Before the Wagner Act of 1935 establishing the right to form unions, labor activists like my paternal grandfather could be fired for pro-union or socialist activity — as he was three times in the 1920s and 1930s in my hometown of Racine, Wis.
But the Wagner Act, in the name of “industrial democracy,” created the right of American workers to form unions via workplace elections and win recognition as the official bargaining agent.
As a result of both mass pressure (often including illegal tactics, like plant occupations) and the Wagner Act, industrial communities like Racine almost overnight became union towns. But this precious hard-won right to form unions in the United States has effectively been repealed, not by an act of Congress, but by the unilateral actions and ruthless tactics of Corporate America.
Unfortunately, labor fell short last week in fighting for the most vital part of the Employee Free Choice Act: “card-check” recognition of a union as soon as a majority of workers signed authorization cards.
Due to opposition from conservative Democrats like Blanche Lincoln of Arkansas and even some more populist Dems like James Webb of Virginia, card-check was jettisoned in order to continue the fight for two other important components of the legislation.
One provision would shorten the election process to five or 10 days (as yet unsettled) after 30 percent of workers sign authorization cards. Such a compressed time period would prevent prolonged, full-scale onslaughts of threats and intimidation by management.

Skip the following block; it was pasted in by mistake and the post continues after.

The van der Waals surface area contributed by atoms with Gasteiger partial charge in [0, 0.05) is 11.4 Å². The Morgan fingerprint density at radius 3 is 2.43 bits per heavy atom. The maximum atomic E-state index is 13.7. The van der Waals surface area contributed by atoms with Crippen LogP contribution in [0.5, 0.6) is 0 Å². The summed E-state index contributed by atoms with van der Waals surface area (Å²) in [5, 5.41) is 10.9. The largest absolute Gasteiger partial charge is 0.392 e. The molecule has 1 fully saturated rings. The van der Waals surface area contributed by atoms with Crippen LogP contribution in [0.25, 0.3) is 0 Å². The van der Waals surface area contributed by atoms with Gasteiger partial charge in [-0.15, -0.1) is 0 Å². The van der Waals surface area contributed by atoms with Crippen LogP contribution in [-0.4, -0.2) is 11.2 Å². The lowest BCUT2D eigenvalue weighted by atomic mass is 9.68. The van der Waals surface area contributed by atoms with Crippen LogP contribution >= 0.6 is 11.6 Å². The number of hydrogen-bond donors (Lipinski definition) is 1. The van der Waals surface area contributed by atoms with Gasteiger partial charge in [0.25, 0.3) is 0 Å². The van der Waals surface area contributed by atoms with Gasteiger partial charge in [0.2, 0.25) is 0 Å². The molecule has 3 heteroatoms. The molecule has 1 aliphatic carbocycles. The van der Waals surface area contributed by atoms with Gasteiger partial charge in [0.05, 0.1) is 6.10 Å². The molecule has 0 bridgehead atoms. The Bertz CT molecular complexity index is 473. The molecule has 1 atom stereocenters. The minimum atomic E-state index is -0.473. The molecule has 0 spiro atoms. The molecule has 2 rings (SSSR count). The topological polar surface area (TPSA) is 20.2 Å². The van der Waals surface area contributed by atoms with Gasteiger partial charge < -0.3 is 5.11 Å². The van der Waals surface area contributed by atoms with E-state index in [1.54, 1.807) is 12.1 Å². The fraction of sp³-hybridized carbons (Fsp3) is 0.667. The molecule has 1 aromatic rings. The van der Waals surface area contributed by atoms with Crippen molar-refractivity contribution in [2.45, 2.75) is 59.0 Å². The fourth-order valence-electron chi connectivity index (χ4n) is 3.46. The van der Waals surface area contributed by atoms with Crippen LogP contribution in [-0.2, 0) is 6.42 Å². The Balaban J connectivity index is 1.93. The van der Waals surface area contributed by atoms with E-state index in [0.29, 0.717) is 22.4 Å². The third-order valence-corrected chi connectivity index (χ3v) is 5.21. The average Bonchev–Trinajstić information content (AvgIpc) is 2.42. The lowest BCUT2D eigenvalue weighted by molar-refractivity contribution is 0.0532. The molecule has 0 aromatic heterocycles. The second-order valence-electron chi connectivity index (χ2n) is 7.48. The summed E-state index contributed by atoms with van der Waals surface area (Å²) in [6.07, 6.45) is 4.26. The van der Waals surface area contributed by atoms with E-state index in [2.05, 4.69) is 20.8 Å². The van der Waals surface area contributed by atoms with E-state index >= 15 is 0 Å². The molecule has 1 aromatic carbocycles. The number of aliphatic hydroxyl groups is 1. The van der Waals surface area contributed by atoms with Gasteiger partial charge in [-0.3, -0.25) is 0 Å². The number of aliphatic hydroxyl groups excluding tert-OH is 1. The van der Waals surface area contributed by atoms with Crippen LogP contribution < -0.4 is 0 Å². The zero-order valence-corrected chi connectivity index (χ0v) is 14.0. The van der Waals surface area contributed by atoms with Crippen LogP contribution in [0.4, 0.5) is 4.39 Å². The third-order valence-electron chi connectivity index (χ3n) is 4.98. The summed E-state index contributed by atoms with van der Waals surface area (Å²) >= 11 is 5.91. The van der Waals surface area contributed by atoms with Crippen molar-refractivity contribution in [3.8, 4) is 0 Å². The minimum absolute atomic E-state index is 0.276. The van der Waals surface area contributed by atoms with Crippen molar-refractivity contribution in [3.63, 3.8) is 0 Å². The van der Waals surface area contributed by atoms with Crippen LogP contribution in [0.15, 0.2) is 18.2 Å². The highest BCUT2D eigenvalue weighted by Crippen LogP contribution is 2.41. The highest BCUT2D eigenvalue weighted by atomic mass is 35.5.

Second, once a union is recognized, an arbitrator would step in to set the terms of a first contract if management dragged its feet with the aim of de-certifying the union.
In present-day America, where the richest 1 percent earn 22 percent of all income, re-instituting the right to organize via EFCA is crucial. But aided by expensive consultants, management has been taught how to exploit their advantage of exclusive access to workers in the workplace.
Corporate managers have learned how to delay elections for months, giving them more time to employ intimidating tactics like “captive audience meetings” during work hours, threats of plant relocation and even the outright firing of pro-union workers.
The practice of firing union sympathizers was so widespread — because the penalties are so miniscule — that 31,358 pro-union workers were fired in 2005, according to Phillip Dine, author of State of the Unions.
Polls show that 52 percent of U.S. workers say that they would join unions if they had the chance. So what led to the rejection of the critical card-check provision of EFCA?
My preliminary take: first, we again saw labor’s customary reluctance to really bring “street heat” to bear against conservative Democrats, or to get President Obama to twist arms in the Senate.
Trying to win goodwill among the Democrats in order to win EFCA, the union movement (excepting the UAW and Steelworkers) largely sat on its hands when the Obama’s Automotive Task Force ruthlessly downsized GM and Chrysler’s workforces and even increased outsourcing to Mexico and the Far East.
Second, labor’s EFCA message, delivered in TV ads, was muddled and unclear. Instead of providing testimonials about the totalitarian hell that employers impose against organizing drives, America saw labor-sponsored ads that entirely avoided the fight over democracy in the workplace in favor of the vague theme of sharing prosperity.
Meanwhile, management ran very pointed — and supremely hypocritical — TV spots that stressed protecting workers’ right to a secret ballot from union thugs (some of which actually featured a menacing actor from “The Sopranos” gangster TV show).
My quick judgment thus far on EFCA: If labor won’t embarrass Democrats unwilling to stand up for the basic democratic right to organize by drawing on its one source of power — member mobilization — it risks embarrassing itself.
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